OK, Pal, Where’s the Fire?

Forest fire season has started in Colorado. Last week you may have seen pictures of the “Snaking” fire in the mountains west of Denver on the news.

I volunteer for a special Red Cross team that provides communications in disasters (radios and cell phones don’t work well in the mountains). I’m a “ham” — no, not that kind of ham, an amateur radio operator! — and hams in Colorado have set up some amazing radio systems that work quite well in the mountains.

Last week I and my wife (who is also a ham) pulled shifts to provide communications for the Red Cross — from the shelter for the people evacuated from the fire areas, and from the fire command center, which is where the Red Cross gets most of its information about the fire to pass along to those evacuees.

Well Organized

What an interesting place Incident Command is at a big fire like that! I’m happy to report that the guys and gals who risk it all to be flown all over the country to fight these kinds of fires are well taken care of. Portable showers, good food, on-scene medical care for any injuries (and I heard in the briefings again and again cautions to be careful).

There were no injuries — and no houses lost to the fire. Having fire season start in April is a bad sign; the hotshots are sure to be busy this year.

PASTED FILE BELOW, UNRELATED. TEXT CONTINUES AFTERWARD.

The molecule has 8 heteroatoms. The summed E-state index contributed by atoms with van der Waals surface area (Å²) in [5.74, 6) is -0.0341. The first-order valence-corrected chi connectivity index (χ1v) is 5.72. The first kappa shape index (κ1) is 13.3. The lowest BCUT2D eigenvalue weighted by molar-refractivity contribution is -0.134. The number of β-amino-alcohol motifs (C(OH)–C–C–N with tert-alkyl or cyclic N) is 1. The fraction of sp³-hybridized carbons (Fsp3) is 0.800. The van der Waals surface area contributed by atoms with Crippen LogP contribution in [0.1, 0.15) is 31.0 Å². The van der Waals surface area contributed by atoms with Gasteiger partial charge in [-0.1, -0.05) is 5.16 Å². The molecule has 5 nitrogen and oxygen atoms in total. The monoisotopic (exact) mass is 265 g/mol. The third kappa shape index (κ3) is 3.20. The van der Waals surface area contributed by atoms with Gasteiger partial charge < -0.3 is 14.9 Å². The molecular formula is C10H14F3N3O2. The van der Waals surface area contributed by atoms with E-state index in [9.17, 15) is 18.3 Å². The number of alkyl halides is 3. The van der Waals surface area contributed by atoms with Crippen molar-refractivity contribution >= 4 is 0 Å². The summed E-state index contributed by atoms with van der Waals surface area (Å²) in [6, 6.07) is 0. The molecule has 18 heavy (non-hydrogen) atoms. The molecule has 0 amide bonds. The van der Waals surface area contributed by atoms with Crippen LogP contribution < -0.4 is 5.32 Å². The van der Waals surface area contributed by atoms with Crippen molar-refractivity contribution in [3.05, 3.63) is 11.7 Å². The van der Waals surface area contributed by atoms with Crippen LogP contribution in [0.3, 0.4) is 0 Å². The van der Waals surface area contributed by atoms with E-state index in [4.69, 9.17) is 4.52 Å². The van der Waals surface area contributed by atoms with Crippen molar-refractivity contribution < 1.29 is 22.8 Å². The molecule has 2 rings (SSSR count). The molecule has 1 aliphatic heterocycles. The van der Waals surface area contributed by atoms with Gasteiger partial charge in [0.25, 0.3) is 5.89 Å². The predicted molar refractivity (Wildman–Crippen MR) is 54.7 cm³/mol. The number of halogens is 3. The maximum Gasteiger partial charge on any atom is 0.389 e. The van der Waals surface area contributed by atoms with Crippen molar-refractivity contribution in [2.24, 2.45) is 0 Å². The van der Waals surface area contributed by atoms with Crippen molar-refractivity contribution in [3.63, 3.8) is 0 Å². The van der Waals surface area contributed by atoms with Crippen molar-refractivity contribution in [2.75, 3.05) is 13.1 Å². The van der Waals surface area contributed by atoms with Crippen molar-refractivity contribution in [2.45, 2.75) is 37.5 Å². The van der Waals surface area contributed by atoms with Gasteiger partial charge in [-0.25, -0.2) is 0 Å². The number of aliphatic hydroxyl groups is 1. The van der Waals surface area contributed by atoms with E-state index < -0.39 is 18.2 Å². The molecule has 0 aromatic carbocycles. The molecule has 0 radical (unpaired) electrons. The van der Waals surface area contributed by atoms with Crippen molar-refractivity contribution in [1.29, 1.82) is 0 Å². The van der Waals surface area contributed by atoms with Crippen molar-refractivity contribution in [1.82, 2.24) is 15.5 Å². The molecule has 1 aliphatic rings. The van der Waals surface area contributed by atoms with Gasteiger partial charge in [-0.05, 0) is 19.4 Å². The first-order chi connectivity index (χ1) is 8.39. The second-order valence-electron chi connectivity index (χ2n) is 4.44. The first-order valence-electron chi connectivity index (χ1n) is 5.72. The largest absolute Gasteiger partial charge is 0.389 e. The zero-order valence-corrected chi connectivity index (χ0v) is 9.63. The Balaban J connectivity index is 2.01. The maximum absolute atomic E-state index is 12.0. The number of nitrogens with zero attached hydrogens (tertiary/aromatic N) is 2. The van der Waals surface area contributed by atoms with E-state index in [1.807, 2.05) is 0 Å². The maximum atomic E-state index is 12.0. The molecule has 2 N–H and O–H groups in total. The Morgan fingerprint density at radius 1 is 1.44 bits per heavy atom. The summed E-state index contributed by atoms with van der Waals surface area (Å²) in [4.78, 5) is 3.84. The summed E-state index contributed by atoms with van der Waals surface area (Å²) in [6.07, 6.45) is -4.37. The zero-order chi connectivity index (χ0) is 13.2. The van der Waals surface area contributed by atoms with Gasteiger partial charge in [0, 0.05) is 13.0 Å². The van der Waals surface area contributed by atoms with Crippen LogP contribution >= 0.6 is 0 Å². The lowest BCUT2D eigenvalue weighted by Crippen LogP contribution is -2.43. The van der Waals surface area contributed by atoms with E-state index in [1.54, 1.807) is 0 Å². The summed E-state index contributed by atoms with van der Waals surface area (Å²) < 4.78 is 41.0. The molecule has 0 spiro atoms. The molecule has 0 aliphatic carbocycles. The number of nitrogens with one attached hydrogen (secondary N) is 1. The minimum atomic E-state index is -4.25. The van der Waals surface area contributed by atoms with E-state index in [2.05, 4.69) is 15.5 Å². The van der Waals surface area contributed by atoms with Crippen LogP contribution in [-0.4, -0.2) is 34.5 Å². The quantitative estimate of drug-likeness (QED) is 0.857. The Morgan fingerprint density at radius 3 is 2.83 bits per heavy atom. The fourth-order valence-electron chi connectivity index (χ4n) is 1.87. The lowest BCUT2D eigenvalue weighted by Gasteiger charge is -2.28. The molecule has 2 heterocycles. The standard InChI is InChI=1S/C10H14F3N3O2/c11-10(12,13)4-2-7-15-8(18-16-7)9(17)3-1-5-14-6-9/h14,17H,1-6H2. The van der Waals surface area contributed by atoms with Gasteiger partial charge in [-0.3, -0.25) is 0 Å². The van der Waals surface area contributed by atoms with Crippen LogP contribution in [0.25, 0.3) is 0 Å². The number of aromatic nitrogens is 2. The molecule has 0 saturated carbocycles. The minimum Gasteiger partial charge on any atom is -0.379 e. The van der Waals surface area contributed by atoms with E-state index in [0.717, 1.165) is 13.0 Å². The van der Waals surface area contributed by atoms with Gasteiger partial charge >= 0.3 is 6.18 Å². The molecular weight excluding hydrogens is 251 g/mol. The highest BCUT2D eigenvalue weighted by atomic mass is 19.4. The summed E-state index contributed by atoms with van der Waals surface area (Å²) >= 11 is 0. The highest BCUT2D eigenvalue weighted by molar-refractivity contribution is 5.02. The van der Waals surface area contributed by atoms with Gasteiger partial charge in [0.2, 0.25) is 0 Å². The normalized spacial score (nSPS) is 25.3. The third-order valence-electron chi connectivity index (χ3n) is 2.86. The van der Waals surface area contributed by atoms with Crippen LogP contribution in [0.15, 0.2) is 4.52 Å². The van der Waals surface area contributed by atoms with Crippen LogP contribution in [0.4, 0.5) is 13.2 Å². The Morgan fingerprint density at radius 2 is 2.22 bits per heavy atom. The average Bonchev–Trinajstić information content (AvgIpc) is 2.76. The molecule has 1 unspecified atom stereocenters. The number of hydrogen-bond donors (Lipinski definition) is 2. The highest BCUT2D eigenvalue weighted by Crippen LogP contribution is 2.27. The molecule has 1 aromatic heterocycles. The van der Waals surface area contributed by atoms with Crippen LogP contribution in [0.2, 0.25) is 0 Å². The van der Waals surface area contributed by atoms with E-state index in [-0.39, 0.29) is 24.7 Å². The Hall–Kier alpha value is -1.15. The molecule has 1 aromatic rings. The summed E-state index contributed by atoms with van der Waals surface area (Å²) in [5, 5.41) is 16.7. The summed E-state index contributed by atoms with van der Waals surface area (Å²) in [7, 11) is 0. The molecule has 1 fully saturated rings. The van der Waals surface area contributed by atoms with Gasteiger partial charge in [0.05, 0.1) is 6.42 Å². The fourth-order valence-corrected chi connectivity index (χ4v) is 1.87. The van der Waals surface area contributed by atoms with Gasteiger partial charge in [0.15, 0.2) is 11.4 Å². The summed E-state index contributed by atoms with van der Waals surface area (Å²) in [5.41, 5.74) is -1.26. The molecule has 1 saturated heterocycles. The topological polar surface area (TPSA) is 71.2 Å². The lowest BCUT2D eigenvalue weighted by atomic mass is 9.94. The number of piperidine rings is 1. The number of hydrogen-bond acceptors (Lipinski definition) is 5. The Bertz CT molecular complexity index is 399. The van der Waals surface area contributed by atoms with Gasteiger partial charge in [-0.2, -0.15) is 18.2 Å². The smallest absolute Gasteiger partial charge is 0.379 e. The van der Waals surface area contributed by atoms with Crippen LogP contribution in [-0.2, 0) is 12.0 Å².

Indeed, this week there’s another fire going in Colorado, very near the last one. I was called yesterday by the communications team asking if I could go work it, but Sunday is the day I write, so I had to ask them to put me on the relief list.

Ham Radio? You Bet

When I mentioned my involvement earlier, I got a lot of notes from ham radio operators. Don in Washington:

With the explosive gains in the Internet, we as radio enthusiasts are abandoning the traditional uses of ham radio in droves. Daily, it is becoming easier to get that ‘rare dx’ [long-distance contact] via the Internet rather than the conventional mode. As a result, many are losing incentive to build on their knowledge and expertise to maintain a real radio station. When the telephone lines are lost due to many hazards, it is becoming more difficult to communicate, via the only failsafe system, we have available to us: Radio. I see no solution on the horizon that will improve our plight. I hope someone has a way to invigorate our hobby.

It’s true that the ’net satisfies the basic drive to communicate (especially by geeky methods!) that ham radio used to. But amateur radio has always changed with the times — not too many communicate via spark gap anymore, you know?

By pointing out that ham radio is still viable (e.g., by use in forest fires and other emergencies), people learn that …ham radio is still viable! What it lacks, I think, is good press: “the public” doesn’t know that ham radio isn’t just scratchy communications between continents (which can be fun, of course); it’s rarely Morse Code anymore, either (much to the annoyance of a lot of the old timers). It’s color, full-motion TV. It’s communications over hundreds of miles with tiny handheld radios. It’s bouncing signals off the moon. It’s beaming your voice over satellites. It’s talking direct to the space station (I helped set up a chat between Boulder County school kids and the station last year). And a lot more.

If you’ve “always wanted to” learn about ham radio, you use the best tool for the job: the ’net! The Amateur Radio Relay League, formed in 1914, is still an active organization. Newcomers will probably want to start with the “Learn About Amateur Radio” link near the top.

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